An obese (BMI 27), 24 y.o. female had a high tibial osteotomie (HTO) due to a varus deformity and medial knee chondromalacia. One year postoperatively, the patient elected to undergo implant removal as a result of discomfort over the medial knee joint line and anterior knee pain on extension. At arthroscopy a pathological plica in the knee was resected, before the plate was removed arthroscopic-assisted (Figures 1, 2 and 3). The Lysholm score improved from 62 preoperative to 78 postoperatively at the 1-year-follow-up visit.
minimal soft tissue trauma
minimal blood loss
complete knee inspection and treatment of concomitant intraarticular injuries.
The limits of this technique are seen in patients with adipositas per magna, locking plates, which were implanted several years ago and covered from massive ossifications, or fused locking screws, which cannot be grasped by a left-hand thread . In this series we did not experience any possible shortcomings of the arthroscopic-assisted approach (e.g. implant breakage due to poor visualization or incorrect screw driver direction, compartment syndrome, overlong operation time).
To the best of our knowledge this is the first report of arthroscopic-assisted hardware removal at the tibia. Arthroscopic plate removal after proximal humeral fractures has been first described in 2010 . A significant increase of the Constant score was detected at the follow-up examination 6 months postoperatively . In up to 85% patients concomitant intraarticular pathologies were treated parallelly . In a randomized trial arthroscopic implant removal offered all the advantages of minimally invasive surgery and first results were comparable to open implant removal .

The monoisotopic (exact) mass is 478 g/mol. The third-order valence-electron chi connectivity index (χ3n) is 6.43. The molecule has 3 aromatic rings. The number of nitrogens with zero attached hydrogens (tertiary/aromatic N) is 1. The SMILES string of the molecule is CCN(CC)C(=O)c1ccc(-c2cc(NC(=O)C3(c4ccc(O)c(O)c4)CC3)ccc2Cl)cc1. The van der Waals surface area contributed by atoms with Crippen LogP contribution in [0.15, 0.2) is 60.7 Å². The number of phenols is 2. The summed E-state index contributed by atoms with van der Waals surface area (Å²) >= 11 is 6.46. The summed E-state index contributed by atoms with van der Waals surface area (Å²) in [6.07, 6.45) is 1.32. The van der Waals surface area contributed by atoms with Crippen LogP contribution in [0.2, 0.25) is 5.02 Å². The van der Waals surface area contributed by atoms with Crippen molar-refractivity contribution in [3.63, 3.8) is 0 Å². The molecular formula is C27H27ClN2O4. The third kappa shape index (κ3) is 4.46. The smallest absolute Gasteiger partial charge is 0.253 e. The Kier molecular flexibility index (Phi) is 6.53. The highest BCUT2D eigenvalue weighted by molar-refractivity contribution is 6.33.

The arthroscopic-assisted approach provides surgeons with an opportunity to treat concomitant intraarticular pathologies. In a former series, 20-47% of tibial plateau fractures were associated with meniscal lesions . These lesions can be addressed by second-look arthroscopy in combination with the index procedure . Cetik et al. report a high incidence of posttraumatic chondral lesions after tibial plateau fractures . Secondary osteoarthrosis rate is 17–28.9% in the longterm series . The limited healing potential of articular cartilage is a well-known problem in orthopedic surgery . A variety of surgical techniques that aim for resurfacing and regenerating of articular cartilage have evolved . It is open to debate if cartilage repair procedures can decrease the rate of secondary osteoarthritis in the knee.
The presented clinical results at the time of follow-up are in accordance with the literature, reporting good to excellent outcome results in the Lysholm score after tibial plateau fractures . Factors that influence the clinical outcome are articular congruity, stability of the joint, protection of the menisci, coronal alignment, patients’ age and the biological and mechanical behavior of articular cartilage . Our data pinpoint to the fact that clinical results after proximal tibia fractures can be optimized by addressing concomitant lesions, as the Lysholm score results further improved after second-look arthroscopy and plate removal.
There are limitations that need to be acknowledged and addressed regarding the present study. One limitation has to do with the extent to which the findings can be generalized beyond the cases studied. The number of cases is too limited for broad generalization. This study is a consecutive case series with a heterogenous patient population. There is no radiographic follow-up and consequently the development of osteoarthritis cannot be monitored. However, these limitations can be seen as fruitful avenues for future research under the same theme. A randomized trial is on its way and will elucidate the possible advantages of arthroscopic-assisted plate removal in comparison with open surgery at the proximal tibia.
We conclude that arthroscopic-assisted plate removal at the proximal tibia is feasible and may offer advantages of a minimally invasive surgical procedure to the patient. The described technique can be recommended for all surgeons familiar with arthroscopic surgery.